Tell Your Troubles to the Stove

A/N: A missing scene in the aftermath of "Operation Briefcase", which would place the events herein from July 9, 1944 onward.

And no, I do not own any part of Hogan's Heroes, all this is mine is the prose and the imagination.

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They had buried the agent in a dead end section of tunnel where they had created a tiny cemetery. At least the bomb got to Stauffenberg, at least they should hear something soon - that's what he kept telling himself. Hercules would not have died for nothing.

And they waited for word.

They had gotten the bomb to their man on the 9th and it was almost two weeks later and they had heard nothing. Had the attempt failed and the Nazi Regime covered it up? Had the attempt succeeded and what was left of the regime covered it up?

In all that time, all they had heard to the good was that Rommel's car had been strafed by the RAF, with Rommel in it

Then the afternoon and evening of the 20th, all Hell seemed to break loose; some said Hitler was dead and a coup was under way; others that the fiend had escaped harm and said coup petered away. Some even claimed that there was fighting in the streets of Berlin, and no one knew who was alive or dead.

It took another day before it became clear; Hitler was alive and the coup had failed, with the top conspirators already executed, and a bloodbath in progress.

The last straw for Hogan was the news of an additional tragedy: one of their most reliable contacts, an elderly woman from the Dusseldorf area named Mother Goose, died after an illness of several months. "She might have recovered," claimed her son, code-named Old Shoe, "but when she heard that, that, madman escaped justice yet again, her heart just gave out."

Hogan couldn't take it anymore.

It was late, hours after lights out, but he didn't bother to check the time as he hurried through the tunnels, not truly caring where he wound up, so long as it was private.

His feet led him to one of the purpose made side branches; he knew where the tunnel led, recognized was that no one would be coming down the shaft and that it was far enough away from any of the main corridors that no one would stumble upon him accidentally.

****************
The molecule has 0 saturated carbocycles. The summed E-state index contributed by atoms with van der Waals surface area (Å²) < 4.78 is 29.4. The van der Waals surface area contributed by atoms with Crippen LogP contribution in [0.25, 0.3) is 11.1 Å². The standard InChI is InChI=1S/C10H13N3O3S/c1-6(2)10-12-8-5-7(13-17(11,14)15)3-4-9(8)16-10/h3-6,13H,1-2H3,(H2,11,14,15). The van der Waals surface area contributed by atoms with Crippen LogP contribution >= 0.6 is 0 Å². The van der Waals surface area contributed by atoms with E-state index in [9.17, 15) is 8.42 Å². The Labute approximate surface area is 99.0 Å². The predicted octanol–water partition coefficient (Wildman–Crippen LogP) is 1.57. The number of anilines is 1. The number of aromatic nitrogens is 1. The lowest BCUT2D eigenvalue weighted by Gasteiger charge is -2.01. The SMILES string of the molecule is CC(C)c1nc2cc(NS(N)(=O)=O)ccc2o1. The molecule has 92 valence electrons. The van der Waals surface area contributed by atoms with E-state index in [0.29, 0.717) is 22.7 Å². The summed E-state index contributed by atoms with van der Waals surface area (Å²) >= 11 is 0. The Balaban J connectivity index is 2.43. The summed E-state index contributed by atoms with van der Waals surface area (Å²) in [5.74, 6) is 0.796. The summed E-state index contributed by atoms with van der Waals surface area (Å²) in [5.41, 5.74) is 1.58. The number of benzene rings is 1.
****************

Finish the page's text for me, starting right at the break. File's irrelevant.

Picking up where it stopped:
'Can't let them see, can't,' he thought to himself as he folded neatly at the bottom of the ladder at the tunnel's end, sobbing as softly as he was able.

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The next morning, Hogan was called to Klink's office.

He was in no mood to be there, no mood to appease or entertain the Kommandant.

Hogan had to pause when he got to the door, had to put his feelings aside, had to stop blaming Klink, when, for once, it really wasn't his fault.

The American squared his shoulders, rapped on the office door and barged in, affecting his normal jaunty voice: "Kommandant, you wanted to see me?"

Klink was facing the wall, looking at the map of the compound located behind his desk: "Yes Colonel, please sit down, by the chess set if you will." Oddly, Klink didn't turn around, just stared at the map, riding crop clenched as usual under his left arm, right hand fisted behind his back.

Hogan sat at his usual place, and waited, curiosity replacing the lingering anger. He knew Klink well enough to know that this was not business as usual.

Something was wrong.

He looked at the table and saw that a glass of schnapps was already in place obviously for him.

Something was really wrong.

"Please, Colonel, help yourself."

Yep, something was really REALLY wrong.

"I have a problem; several in fact. And I need, no, I wish for your help. I realize that you have no obligation to help me, you -" and Klink stopped, heaved another breath, and then, "you have no reason to do so. I am your enemy, and you have no need to be," another breath, "you are the enemy, and yet you are a fellow officer, and a very good man."

Oh, boy, this was serious. Klink wasn't buttering him up; his tone was unmistakably the tone of the confessional. Klink was in trouble, and plainly, hurting.

"What can I do for you, Kommandant?" Hogan asked neutrally.

"I need only an opinion, nothing that would breach your obligations to your own. I need to know what to say to a friend of mine, who is hurt and in pain, but who cannot reveal it to anyone."

"That's all?"

"That is the main problem, the rest stems from that dilemma."

"Kommandant, I - I really don't understand."